August 9, 2001
A blast from the past — modernism is back
By ALANE PORTER GRIGGS
Subtle signs have emerged in Seattle and nationwide that there is a resurgence in all things modern. Increased interest and demand in modern-styled residences, the recent launch of numerous publications dedicated to the modern movement, and the increasing value and demand of mid-century modern furnishings and designs are all signals pointing to the renewal and rediscovery of the modern movement.
Modernism came to the United States in the early 1930s and to Seattle later that decade. Like other styles, it experienced a rise to triumph, a fall, and now a revival. Part of modernism’s strong appeal lies in its unique ability to evoke the future while also resonating in our recent past. We remember fondly the ubiquitous sleek shapes and streamlined designs from the 1950s and ‘60s, as do the many designers, publishers and architects forging the path to a renewed modern movement.
The qualities of modernism include a reference to the social idealism of the early 20th century, when mass production was sought to address the daily needs of people. The overall fundamental principles of modernism are few and broad — volume rather than mass, regularity rather than symmetry, transparency, elegant materials, technical perfection and fine proportions in place of applied ornament. A simplified characterization of the style is white flat walls with no extra applied decoration, severely cubic forms, large areas of glazing and open plans.
In Seattle, a volunteer organization has formed that recognizes modernism as a historic style that, like arts and crafts or art-deco, deserves to be appreciated and preserved. This group is DoCoMoMo.WeWa (Documentation and Conservation of buildings, sites and neighborhoods of the Modern Movement in Western Washington), a sub-committee of Historic Seattle, a local non-profit membership organization dedicated to architectural preservation.
DoCoMoMo is also an international organization with regional groups through out the U.S., Europe and South America. The mission of the Seattle chapter is to build public awareness of the significance of modernist buildings and structures in Western Washington through documentation, education and advocacy.
Andrew Phillips, an architect at Stickney Murphy Romine and founding DoCoMoMo.WeWa member states, “It is difficult to understand modernism as historic, mainly because of the movement’s intentional disregard for anything historical and its stark and simplistic style. However, this style had an important social and artistic mission and introduced some technological advances that are still relevant today. This is especially relevant to Seattle, as this style was used to promote an optimistic image of the future at the 1962 World’s Fair.”
The evidence of a modern resurgence in Western Washington is strong, according to DoCoMoMo.WeWa members, citing the popular rediscovery and the aesthetic pleasures of Northwest residences by early modern masters as an example. These are houses designed by architects Paul Hayden Kirk, Victor Steinbrueck, Roland Terry, John Sproule, Lionel Pries, Paul Thiry and Wendell Lovett. Further evidence of modernism’s revival is the recent nomination of seven modern-era Seattle Public Libraries and designation of branch facilities — The Northeast, Magnolia, and Lake City libraries — as city landmarks.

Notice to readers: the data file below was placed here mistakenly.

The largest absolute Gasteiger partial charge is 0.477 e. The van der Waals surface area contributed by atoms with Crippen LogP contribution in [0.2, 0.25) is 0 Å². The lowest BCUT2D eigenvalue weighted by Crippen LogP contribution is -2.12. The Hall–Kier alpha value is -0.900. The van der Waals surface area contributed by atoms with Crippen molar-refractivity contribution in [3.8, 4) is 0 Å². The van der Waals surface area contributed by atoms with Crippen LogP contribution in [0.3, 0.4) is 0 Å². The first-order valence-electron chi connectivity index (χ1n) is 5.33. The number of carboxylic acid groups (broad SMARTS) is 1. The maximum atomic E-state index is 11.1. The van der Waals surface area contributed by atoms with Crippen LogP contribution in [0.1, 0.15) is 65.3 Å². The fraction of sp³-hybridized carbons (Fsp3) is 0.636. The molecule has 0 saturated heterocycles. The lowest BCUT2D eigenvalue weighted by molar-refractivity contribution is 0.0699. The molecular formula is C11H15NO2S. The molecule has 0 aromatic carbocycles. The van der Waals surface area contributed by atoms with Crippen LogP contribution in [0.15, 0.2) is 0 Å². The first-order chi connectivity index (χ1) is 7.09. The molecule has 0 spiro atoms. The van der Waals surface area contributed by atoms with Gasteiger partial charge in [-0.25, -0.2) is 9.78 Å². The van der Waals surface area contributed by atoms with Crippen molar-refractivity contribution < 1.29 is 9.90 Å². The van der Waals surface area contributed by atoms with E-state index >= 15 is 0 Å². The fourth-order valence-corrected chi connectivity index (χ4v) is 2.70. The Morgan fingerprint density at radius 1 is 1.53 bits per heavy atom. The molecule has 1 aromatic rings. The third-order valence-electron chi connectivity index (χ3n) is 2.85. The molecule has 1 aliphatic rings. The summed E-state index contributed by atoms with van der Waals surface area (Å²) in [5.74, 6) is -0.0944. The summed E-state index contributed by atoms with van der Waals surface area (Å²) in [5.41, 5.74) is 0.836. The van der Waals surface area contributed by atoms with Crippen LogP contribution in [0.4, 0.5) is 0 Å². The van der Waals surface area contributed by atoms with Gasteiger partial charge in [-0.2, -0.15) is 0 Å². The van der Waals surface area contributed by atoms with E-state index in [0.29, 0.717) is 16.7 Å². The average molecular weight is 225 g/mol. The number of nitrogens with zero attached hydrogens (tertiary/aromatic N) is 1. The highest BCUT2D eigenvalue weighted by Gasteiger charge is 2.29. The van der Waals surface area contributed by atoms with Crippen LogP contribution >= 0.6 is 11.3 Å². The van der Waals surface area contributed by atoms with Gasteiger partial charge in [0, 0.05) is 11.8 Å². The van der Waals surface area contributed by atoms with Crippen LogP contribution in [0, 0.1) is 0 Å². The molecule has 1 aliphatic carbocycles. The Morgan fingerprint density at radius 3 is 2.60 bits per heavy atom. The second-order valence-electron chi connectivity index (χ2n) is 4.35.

In an effort to educate and promote interest in modern architecture, DoCoMoMo and Historic Seattle recently presented a walking tour of modernism in Seattle’s Eastlake neighborhood.
DoCoMoMo members extensively researched nine buildings on the tour, and attendees received a self-guided tour guide and admission to view five interiors. The buildings ranged from a private residence, the Egan House (1958) at 1500 Lakeview Blvd. E., presently owned and under restoration by Historic Seattle, to a small architectural office building by Paul Hayden Kirk (1960-61) at 2000 Minor Ave. E., to a large building, the original headquarters for Pacific Builder magazine and currently the headquarters for United Indians of All Tribes Foundation (1959-60) at 1945 Yale Place E. Also on this tour was the Asian Gallery/Architect’s Office Building (1953-61), designed and built by Gene Zema at 200 E. Boston St. This is an extraordinary, mixed-use complex expanding upon modernism with a specifically Northwest design.
DoCoMoMo.WeWa and Historic Seattle will continue to offer tours and programs for the general public to raise awareness of this important movement. The group meets monthly to discuss topics in modern architecture, design and preservation, and to arrange small tours of post-war era buildings for committee members. The committee is open to all members of Historic Seattle. For additional information, visit www.historicseattle.org and click on the volunteering link.
Despite this appreciation in modernism, interest alone isn’t enough to save the prime examples of modern architecture in the Northwest. As some important structural achievements (Kingdome, Seattle Central Library) in the area begin to disappear, it becomes even more important to identify other examples representing this era that can be successfully restored.
The architectural heritage of the modern movement is more at risk today than that of any other period due to its age, emerging problems with its innovative technology, changes in the original functions it was designed to shelter, and current development pressures. There is a pressing need for the documentation and the conservation of the best examples, and a greater understanding of modernism’s conceptual foundations, if we hope to share this striking architecture and aesthetic with future generations.
Alane Porter Griggs is a designer and writer for Historic Seattle. She also is a volunteer committee member of DoCoMoMo.WeWa.
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